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The National Association for Fixed Annuities v. Perez

United States District Court, District of Columbia

November 4, 2016

THE NATIONAL ASSOCIATION FOR FIXED ANNUITIES, Plaintiff,
v.
THOMAS E. PEREZ, Secretary of the United States Department of Labor, et al., Defendants.

          MEMORANDUM OPINION

          RANDOLPH D. MOSS UNITED STATES DISTRICT JUDGE

         Plaintiff the National Association for Fixed Annuities (“NAFA”) brings this action under the Administrative Procedure Act (“APA”), 5 U.S.C. § 701 et seq., and the Regulatory Flexibility Act (“RFA”), 5 U.S.C. § 604 et seq., challenging three final rules promulgated by the Department of Labor on April 8, 2016. Taken together, the three rules substantially modify the regulation of conflicts of interest in the market for retirement investment advice under the Employee Retirement Income Security Act of 1974 (“ERISA”), 29 U.S.C. § 1001 et seq., and the Internal Revenue Code (“Code”), 26 U.S.C. §§ 408, 4975. NAFA focuses its challenge on how the new rules will affect the market for the fixed annuities that its members sell.

         Both ERISA and the Code define a “fiduciary” to include, among others, those who “render[] investment advice for a fee or other compensation, direct or indirect, with respect to any moneys or other property of such plan, or [who] ha[ve] any authority or responsibility to do so.” 29 U.S.C. § 1002(21)(A) (ERISA); 26 U.S.C. § 4975(e)(3) (Code). Qualifying as a “fiduciary, ” in turn, triggers the “prohibited transaction” rules under both ERISA and the Code, which then prohibit conflicted transactions unless a statutory or regulatory exemption applies. See 29 U.S.C. § 1106 (ERISA); 26 U.S.C. § 4975(c) (Code). Significantly, under the prohibited transaction rules, fiduciary advisers to ERISA employee benefit plans and individual retirement accounts (“IRAs”) may not receive compensation-including commissions-that varies based on the fiduciary's investment advice. See Best Interest Contract Exemption, 81 Fed. Reg. 21, 002, 21, 075-76 (Apr. 8, 2016). Because insurance companies that sell fixed annuities typically compensate their employees and agents through the payment of commissions, see Dkt. 5-3 at 6 (Marion decl. ¶ 24), they would be unable to operate (at least as currently structured) if treated as fiduciaries and not granted an exemption from the prohibited transaction rules.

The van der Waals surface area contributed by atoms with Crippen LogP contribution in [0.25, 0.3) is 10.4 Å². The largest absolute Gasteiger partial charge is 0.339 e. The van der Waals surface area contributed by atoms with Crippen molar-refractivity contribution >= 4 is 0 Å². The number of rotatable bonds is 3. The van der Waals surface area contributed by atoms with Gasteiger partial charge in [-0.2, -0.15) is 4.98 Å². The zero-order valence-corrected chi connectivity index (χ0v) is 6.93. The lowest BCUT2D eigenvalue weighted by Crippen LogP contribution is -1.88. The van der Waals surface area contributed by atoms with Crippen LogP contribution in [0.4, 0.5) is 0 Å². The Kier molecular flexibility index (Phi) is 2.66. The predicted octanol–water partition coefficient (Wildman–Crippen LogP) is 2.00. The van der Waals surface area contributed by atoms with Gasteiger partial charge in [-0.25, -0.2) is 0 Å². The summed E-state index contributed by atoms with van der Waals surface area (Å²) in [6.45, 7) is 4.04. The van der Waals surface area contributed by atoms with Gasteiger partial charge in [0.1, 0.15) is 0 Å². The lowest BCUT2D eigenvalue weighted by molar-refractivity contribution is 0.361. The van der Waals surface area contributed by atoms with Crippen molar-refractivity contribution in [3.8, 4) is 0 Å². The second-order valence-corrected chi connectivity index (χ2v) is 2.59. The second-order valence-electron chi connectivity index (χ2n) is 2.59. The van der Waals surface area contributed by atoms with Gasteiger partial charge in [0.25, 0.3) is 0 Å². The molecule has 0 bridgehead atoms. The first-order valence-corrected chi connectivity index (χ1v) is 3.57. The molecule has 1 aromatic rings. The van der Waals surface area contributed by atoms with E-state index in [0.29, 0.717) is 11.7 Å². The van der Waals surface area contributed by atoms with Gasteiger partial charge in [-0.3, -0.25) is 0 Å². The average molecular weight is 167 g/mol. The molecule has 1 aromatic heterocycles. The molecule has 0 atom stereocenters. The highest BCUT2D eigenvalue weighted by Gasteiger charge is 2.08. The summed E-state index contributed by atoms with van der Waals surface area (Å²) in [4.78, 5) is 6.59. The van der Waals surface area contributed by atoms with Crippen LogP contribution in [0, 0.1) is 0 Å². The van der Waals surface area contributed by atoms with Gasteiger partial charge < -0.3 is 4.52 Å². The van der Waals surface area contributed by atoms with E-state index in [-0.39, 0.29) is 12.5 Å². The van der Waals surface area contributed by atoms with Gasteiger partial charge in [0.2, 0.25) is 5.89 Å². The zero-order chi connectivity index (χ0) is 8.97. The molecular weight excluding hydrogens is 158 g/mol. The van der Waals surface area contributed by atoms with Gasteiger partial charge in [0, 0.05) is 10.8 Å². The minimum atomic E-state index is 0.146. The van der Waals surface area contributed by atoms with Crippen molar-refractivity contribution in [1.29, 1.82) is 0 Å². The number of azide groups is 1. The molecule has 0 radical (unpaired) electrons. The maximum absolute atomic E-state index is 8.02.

Prior to the promulgation of the new rules, most NAFA members were able to avoid this difficulty because the governing regulations defined a “fiduciary, ” in relevant part, as someone who renders investment advice “on a regular basis, ” 29 C.F.R. § 2510.3-21 (2015) (ERISA regulation); 26 C.F.R. § 54.4975-9 (2015) (Code regulation), and fixed annuities are typically acquired in a single transaction, see Definition of the Term “Fiduciary”; Conflict of Interest Rule-Retirement Investment Advice, 81 Fed. Reg. 20, 946, 20, 955 (Apr. 8, 2016). Moreover, in those cases in which advice regarding the sale of a fixed annuity might have otherwise fallen within the prohibited transaction rules, the relevant transactions were exempted under Prohibited Transaction Exemption 84-24 (“PTE 84-24”), subject to certain conditions. See 1984 Amendment to PTE 84-24, 49 Fed. Reg. 13, 208, 13, 211 (Apr. 3, 1984). The three challenged rules, however, change this arrangement in significant respects.

         The first new rule-Definition of the Term “Fiduciary”; Conflict of Interest Rule- Retirement Investment Advice, 81 Fed. Reg. 20, 946 (Apr. 8, 2016) (“Final Fiduciary Definition”)-modifies the definition of “fiduciary” by, among other things, dropping the condition that the relevant investment advice be provided on a “regular basis.” The second new rule-Amendment to and Partial Revocation of Prohibited Transaction Exemption (PTE) 84-24 for Certain Transactions Involving Insurance Agents and Brokers, Pension Consultants, Insurance Companies, and Investment Company Principal Underwriters, 81 Fed. Reg. 21, 147 (Apr. 8, 2016) (“Final PTE 84-24”)-removes variable and fixed indexed annuities (but not fixed rate annuities) from PTE 84-24. And, recognizing the sweeping consequences of the first two rules, the third new rule-the Best Interest Contract (“BIC”) Exemption, 81 Fed. Reg. 21, 002 (Apr. 8, 2016) (“Final BIC Exemption”)-creates a new exemption for variable and fixed indexed annuities (among other products) that permits financial institutions and advisers to receive compensation-including commissions-based on their provision of investment advice.